I'm going to go with the assumption (rather than asking, like @Shane Madden did) and assume you don't have your own address space and are just using IP addresses assigned by the ISP on both WAN links.
802.3ad is a layer 2 link aggregation protocol. It won't help you at all in the scenario you're describing. 802.3ad would be useful if you had, say, multiple metro-Ethernet terminations from the same ISP, all using the same IP space.
The "load-balancing" functionality built-in to the Fortigate devices assigns TCP connections to a WAN link (through various means-- weights assigned to interfaces, by source address, or by utilization). You're not going to see more than the bandwidth of a single WAN connection utilized for a single TCP connection, but you will see TCP connections spread across both WAN connections. This isn't wholly ineffective if your main concern is utilizing the speed of both interfaces for users accessing web sites (or other Internet resources).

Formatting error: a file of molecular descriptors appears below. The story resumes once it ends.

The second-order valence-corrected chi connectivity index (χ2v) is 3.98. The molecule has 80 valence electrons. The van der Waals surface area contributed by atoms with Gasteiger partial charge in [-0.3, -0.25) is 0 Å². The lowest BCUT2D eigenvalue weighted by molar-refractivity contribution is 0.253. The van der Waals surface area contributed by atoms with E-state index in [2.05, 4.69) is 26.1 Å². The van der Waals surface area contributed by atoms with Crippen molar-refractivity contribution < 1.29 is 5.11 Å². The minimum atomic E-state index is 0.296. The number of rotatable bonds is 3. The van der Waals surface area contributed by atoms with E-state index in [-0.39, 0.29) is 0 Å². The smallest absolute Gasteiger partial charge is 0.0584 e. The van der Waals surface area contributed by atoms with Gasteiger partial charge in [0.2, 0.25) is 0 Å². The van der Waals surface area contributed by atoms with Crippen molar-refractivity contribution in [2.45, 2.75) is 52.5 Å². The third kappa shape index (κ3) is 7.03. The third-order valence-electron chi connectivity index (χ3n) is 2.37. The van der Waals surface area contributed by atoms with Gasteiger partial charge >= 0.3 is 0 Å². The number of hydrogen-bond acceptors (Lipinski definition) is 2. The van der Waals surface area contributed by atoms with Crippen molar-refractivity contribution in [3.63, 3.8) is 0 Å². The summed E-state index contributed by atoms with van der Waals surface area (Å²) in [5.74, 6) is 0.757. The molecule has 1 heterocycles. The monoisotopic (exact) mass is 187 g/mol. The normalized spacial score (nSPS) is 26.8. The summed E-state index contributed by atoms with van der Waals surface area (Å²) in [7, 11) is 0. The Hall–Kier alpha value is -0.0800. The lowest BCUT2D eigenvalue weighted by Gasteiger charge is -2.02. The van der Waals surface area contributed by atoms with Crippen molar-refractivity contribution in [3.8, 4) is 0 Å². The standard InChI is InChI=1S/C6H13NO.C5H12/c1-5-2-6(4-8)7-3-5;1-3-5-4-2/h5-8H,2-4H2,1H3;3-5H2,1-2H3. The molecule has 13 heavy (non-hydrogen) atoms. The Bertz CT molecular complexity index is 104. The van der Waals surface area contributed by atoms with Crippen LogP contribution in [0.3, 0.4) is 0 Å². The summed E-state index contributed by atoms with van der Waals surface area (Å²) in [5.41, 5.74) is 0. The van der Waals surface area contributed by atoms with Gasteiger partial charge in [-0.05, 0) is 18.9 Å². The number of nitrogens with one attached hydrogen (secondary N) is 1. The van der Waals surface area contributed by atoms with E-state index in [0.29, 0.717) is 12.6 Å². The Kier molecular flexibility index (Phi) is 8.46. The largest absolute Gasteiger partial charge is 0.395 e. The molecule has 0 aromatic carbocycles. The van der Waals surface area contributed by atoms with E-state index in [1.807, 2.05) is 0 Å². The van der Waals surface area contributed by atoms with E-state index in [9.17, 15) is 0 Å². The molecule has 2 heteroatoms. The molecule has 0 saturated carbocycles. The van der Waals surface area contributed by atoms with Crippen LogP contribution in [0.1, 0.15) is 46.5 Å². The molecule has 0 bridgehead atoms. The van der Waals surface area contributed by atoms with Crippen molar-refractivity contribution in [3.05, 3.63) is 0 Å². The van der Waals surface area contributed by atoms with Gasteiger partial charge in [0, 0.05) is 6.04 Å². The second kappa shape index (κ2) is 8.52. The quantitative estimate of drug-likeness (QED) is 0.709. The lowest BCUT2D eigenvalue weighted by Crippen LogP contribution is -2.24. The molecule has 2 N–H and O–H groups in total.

Here's FortiNet's documentation describing the feature in more detail.
If you had your own IP address space, and were peered with your ISPs using BGP, you would be able to send and receive traffic across both WAN connections. (Most small to medium-sized businesses don't have this option, though.)
If your concern is inbound redundancy (like an on-site hosted server being accessible via the same public IP address via both ISPs) then you are going to need to look to getting your own address space and peering with your ISPs. (Typically, you're talking about a whole different level of expense, too, because consumer-grade ISPs don't offer this type of functionality.)